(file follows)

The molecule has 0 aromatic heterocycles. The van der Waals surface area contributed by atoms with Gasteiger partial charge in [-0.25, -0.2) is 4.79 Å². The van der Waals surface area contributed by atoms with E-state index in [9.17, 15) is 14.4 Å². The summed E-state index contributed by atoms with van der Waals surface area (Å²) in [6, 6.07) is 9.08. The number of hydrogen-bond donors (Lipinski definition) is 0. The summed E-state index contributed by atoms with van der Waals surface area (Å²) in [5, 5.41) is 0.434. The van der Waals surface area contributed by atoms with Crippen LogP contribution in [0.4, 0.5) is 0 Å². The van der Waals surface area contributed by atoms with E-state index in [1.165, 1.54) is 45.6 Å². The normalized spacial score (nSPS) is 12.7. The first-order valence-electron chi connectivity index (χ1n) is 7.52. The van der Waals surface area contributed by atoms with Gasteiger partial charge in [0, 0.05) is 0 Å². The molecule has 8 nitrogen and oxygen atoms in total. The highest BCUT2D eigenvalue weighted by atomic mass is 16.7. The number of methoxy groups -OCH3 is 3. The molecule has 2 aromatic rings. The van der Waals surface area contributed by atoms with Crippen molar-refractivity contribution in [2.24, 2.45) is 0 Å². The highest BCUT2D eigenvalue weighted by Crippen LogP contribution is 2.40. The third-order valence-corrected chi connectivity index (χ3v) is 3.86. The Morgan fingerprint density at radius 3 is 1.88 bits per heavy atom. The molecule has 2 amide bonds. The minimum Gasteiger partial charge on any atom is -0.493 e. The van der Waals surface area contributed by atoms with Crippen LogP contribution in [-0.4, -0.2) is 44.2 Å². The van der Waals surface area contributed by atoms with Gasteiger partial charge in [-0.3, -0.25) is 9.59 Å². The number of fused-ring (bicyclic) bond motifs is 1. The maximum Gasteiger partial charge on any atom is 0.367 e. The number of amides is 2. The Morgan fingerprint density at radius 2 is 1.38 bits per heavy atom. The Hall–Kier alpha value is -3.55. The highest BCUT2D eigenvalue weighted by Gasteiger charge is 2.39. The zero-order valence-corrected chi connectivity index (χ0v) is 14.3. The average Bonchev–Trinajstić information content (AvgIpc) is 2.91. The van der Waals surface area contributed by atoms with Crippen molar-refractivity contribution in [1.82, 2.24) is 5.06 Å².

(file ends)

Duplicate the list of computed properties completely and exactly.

The molecule has 0 aromatic heterocycles. The van der Waals surface area contributed by atoms with Gasteiger partial charge in [-0.25, -0.2) is 4.79 Å². The van der Waals surface area contributed by atoms with E-state index in [9.17, 15) is 14.4 Å². The summed E-state index contributed by atoms with van der Waals surface area (Å²) in [6, 6.07) is 9.08. The number of hydrogen-bond donors (Lipinski definition) is 0. The summed E-state index contributed by atoms with van der Waals surface area (Å²) in [5, 5.41) is 0.434. The van der Waals surface area contributed by atoms with Crippen LogP contribution in [0.4, 0.5) is 0 Å². The van der Waals surface area contributed by atoms with E-state index in [1.165, 1.54) is 45.6 Å². The normalized spacial score (nSPS) is 12.7. The first-order valence-electron chi connectivity index (χ1n) is 7.52. The van der Waals surface area contributed by atoms with Gasteiger partial charge in [0, 0.05) is 0 Å². The molecule has 8 nitrogen and oxygen atoms in total. The highest BCUT2D eigenvalue weighted by atomic mass is 16.7. The number of methoxy groups -OCH3 is 3. The molecule has 2 aromatic rings. The van der Waals surface area contributed by atoms with Crippen molar-refractivity contribution in [2.24, 2.45) is 0 Å². The highest BCUT2D eigenvalue weighted by Crippen LogP contribution is 2.40. The third-order valence-corrected chi connectivity index (χ3v) is 3.86. The Morgan fingerprint density at radius 3 is 1.88 bits per heavy atom. The molecule has 2 amide bonds. The minimum Gasteiger partial charge on any atom is -0.493 e. The van der Waals surface area contributed by atoms with Crippen LogP contribution in [-0.4, -0.2) is 44.2 Å². The van der Waals surface area contributed by atoms with Gasteiger partial charge in [-0.3, -0.25) is 9.59 Å². The number of fused-ring (bicyclic) bond motifs is 1. The maximum Gasteiger partial charge on any atom is 0.367 e. The number of amides is 2. The Morgan fingerprint density at radius 2 is 1.38 bits per heavy atom. The Hall–Kier alpha value is -3.55. The highest BCUT2D eigenvalue weighted by Gasteiger charge is 2.39. The zero-order valence-corrected chi connectivity index (χ0v) is 14.3. The average Bonchev–Trinajstić information content (AvgIpc) is 2.91. The van der Waals surface area contributed by atoms with Crippen molar-refractivity contribution in [1.82, 2.24) is 5.06 Å².